Big-state energy: How much do states care about the census? A lot. Especially big states that don’t want to lose any representation (read: power). California has spent $180 million, while New York has shelled out $60 million on efforts to count their populations. “They are hoping to preserve or poach a seat at [a] state like Texas’ expense,” Loyola Law School professor Justin Levitt told CQ Roll Call’s Mike Macagnone. As Macagnone explains, redistricting might also mean that hard-fought House victories in 2020 could be short-lived, since competitive districts with shrinking populations might disappear (cc: Anthony Brindisi).
He’s back! After rumors that he’d drop his Senate bid to run for his old House seat, former Virginia GOP Rep. Scott Taylor went and did just that this week, saying his Democratic successor Elaine Luria’s vote for impeachment was “the final straw.” Luria, a retired Navy commander, was one of seven Democratic freshmen who came out in support of opening an impeachment inquiry in late September, and she’s part of a close-knit group of female members with military or intelligence backgrounds, whom Taylor called “these girls” in a radio interview Monday. Luria shot back. But Taylor, who’s still facing questions about wrongdoing in his 2018 campaign, just handed these five Democrats — who have a joint fundraising committee — a new fundraising pitch. “We need to show Elaine and Abigail that we have their backs in the face of this sexist language,” Virginia Rep. Abigail Spanberger’s campaign later wrote in a fundraising blast.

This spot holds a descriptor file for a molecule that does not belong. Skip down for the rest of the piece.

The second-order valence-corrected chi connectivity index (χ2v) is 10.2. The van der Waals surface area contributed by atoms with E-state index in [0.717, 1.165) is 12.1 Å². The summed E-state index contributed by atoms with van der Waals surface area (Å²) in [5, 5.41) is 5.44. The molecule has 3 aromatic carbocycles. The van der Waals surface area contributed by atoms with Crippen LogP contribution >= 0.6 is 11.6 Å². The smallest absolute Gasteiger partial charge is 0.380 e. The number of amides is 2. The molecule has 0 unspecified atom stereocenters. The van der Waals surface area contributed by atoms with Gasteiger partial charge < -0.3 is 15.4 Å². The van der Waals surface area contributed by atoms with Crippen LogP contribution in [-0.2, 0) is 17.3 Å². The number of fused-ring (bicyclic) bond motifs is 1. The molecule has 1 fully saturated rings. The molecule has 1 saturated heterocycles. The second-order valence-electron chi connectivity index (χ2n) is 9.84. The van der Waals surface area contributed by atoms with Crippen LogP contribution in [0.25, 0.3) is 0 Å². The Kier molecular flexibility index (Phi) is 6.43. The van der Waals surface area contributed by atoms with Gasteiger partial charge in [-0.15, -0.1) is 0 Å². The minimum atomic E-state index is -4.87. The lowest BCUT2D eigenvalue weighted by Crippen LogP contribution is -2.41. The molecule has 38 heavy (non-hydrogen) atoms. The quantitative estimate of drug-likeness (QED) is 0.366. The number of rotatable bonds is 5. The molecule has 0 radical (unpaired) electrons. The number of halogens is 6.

Taking shots at gun control: GOP candidates running for swing seats in Virginia have seized on a movement to declare localities “sanctuaries” for Second Amendment rights. Such measures hold questionable legal weight, but gun rights advocates have pushed elected officials in over 100 counties, cities and towns to pass model “Second Amendment sanctuary” resolutions as a show of grassroots opposition to gun control measures promised by the state legislature, which Democrats took control of last year. The issue is also playing a role in the 2020 presidential and congressional elections. All four Republicans vying to challenge Luria in the 2nd District showed up, for example, at a meeting in Virginia Beach on Monday to speak out in favor of a resolution the City Council passed. One even cried as he talked about protecting our “God-given right” to self-defense.